"The shores gave us food security and higher nutrient density. My hypothesis is that to permit the brain to start to increase in size, the fittest early humans were those with the fattest infants," says Dr. Cunnane, author of the book Survival of the Fattest, published in 2005.

Unlike the prehistoric savannahs or forests, argues Dr. Cunnane, ancient shoreline environments provided a year-round, accessible and rich food supply. Such an environment was found in the wetlands and river and lake shorelines that dominated east Africa's prehistoric Rift Valley in which early humans evolved.

Dr. Cunnane points to the table scrap fossil evidence collected by his symposium co-organizer Dr. Kathy Stewart from the Canadian Museum of Nature, in Ottawa. Her study of fossil material excavated from numerous Homo habilis sites in eastern Africa revealed a bevy of chewed fish bones, particularly catfish.

More than just filling the larder, shorelines provided essential brain boosting nutrients and minerals that launched Homo sapiens brains past their primate peers, says Dr. Cunnane, the Canada Research Chair in Brain Metabolism and Aging.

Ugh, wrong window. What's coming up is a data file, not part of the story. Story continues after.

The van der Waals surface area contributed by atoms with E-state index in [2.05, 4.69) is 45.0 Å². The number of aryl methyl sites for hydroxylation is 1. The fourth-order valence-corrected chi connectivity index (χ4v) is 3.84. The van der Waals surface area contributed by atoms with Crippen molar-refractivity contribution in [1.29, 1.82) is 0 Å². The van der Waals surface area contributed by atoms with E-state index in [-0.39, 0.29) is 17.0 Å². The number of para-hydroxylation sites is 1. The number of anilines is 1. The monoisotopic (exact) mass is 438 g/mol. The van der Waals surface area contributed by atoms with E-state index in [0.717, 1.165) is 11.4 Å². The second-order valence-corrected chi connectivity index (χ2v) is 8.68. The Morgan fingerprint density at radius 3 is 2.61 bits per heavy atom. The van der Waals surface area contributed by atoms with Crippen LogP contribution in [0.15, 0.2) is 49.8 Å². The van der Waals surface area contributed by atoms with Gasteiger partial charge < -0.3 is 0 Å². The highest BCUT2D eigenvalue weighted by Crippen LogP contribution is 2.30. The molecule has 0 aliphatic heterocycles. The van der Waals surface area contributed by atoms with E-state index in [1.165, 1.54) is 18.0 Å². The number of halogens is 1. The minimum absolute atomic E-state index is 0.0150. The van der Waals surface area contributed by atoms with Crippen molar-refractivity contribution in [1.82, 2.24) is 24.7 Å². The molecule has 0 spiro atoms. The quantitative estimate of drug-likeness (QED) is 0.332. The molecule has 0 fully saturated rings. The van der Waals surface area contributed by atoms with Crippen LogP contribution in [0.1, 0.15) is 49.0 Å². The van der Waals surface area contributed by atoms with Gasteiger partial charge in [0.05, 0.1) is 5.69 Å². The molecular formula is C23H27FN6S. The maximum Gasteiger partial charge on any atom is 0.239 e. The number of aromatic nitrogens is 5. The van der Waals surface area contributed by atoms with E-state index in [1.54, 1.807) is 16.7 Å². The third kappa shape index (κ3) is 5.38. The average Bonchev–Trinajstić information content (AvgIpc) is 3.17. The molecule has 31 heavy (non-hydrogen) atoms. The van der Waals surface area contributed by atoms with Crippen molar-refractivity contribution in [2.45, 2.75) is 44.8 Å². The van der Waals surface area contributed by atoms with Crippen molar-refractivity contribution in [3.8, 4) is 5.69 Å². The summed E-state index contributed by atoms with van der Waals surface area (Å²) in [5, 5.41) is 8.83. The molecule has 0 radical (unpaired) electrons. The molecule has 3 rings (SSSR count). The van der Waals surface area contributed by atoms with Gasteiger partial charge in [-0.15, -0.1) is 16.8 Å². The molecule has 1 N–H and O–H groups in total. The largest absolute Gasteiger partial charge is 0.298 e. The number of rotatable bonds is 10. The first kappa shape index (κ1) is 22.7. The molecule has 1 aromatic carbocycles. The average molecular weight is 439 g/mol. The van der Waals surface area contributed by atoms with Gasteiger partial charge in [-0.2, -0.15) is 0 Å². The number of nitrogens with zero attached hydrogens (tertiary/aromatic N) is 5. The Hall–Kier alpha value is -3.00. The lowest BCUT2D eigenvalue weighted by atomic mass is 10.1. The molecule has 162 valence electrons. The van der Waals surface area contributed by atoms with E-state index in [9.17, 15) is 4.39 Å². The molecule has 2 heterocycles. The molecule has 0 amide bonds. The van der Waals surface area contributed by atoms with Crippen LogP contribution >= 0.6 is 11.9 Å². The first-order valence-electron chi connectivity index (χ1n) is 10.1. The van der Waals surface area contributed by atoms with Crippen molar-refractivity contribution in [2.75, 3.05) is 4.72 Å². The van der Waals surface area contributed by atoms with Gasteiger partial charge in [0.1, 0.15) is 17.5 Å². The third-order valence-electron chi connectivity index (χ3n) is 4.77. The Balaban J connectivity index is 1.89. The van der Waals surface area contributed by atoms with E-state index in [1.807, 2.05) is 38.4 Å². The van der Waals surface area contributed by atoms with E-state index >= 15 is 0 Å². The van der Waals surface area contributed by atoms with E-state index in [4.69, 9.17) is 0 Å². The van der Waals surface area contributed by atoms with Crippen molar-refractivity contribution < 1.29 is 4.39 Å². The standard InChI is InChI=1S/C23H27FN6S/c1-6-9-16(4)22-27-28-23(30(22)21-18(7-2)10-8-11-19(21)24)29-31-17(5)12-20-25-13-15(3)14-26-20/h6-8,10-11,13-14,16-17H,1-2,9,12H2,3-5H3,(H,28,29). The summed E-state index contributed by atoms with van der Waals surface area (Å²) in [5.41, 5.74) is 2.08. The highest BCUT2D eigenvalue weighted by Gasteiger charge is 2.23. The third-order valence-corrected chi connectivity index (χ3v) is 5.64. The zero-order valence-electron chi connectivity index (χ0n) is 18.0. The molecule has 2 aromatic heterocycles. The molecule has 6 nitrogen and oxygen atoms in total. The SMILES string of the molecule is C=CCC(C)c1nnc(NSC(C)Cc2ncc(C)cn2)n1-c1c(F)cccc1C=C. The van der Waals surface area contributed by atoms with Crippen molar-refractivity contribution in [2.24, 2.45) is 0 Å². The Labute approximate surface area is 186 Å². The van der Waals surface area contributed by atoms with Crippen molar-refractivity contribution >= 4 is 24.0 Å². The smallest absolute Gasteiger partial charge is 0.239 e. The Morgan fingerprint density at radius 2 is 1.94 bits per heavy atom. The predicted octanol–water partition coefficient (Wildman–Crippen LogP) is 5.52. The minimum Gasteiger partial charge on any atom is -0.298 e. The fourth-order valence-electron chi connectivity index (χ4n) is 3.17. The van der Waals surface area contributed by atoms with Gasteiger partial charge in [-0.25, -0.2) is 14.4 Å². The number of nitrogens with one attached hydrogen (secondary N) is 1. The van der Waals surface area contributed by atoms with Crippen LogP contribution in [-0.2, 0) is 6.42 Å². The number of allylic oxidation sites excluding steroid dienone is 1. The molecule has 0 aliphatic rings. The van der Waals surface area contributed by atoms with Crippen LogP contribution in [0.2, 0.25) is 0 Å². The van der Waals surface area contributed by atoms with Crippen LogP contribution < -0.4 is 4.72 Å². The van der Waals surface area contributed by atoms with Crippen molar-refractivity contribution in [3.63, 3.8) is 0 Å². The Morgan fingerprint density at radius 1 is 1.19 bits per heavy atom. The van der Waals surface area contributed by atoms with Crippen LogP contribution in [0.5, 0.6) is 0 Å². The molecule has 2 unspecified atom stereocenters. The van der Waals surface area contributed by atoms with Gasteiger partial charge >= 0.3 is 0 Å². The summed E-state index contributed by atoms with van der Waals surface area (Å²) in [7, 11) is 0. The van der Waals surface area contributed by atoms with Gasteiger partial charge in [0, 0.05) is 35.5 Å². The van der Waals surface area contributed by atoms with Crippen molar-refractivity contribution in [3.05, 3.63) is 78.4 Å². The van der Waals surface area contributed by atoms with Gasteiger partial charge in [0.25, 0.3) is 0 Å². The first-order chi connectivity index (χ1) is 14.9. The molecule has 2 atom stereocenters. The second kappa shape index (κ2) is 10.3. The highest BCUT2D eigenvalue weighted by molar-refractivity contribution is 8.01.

Brain development and function requires ample supplies of a particular polyunsaturated fatty acid: docosahexaenoic acid (DHA). DHA is critical to proper neuron function. Human baby fat provides both an energy source for the rapidly growing infant grey matter, and also, says Dr. Cunnane, a greater concentration of DHA per pound than at any other time in life.

Aquatic foods are also rich in iodine, a key brain nutrient. Iodine is present in much lower amounts from terrestrial food sources such as mammals and plants.

It was this combination of abundant shoreline food and the "brain selective nutrients" that sparked the growth of the human brain, he says.

"Initially there wasn't selection for a larger brain," argues Dr. Cunnane. "The genetic possibility was there, but it remained silent until it was catalyzed by this shore-based diet."

Dr. Cunnane acknowledges that for the past 20 years he's been swimming upstream when it comes to convincing anthropologists of his position, especially that initial hominid brain expansion happened by chance rather than adaptation.

But, he says, the evidence of the importance of key shoreline nutrients to brain development is still with us painfully so. Iodine deficiency is the world's leading nutrient deficiency. It affects more than a 1.5 billion people, mostly in inland areas, and causes sub-optimal brain function. Iodine is legally required to be added to salt in more than 100 countries.

Says Dr. Cunnane: "We've created an artificial shore-based food supply in our salt."

Related Links
University of Sherbrooke

Melting Yukon Ice Fields Reveal Ancient Canadian Footwear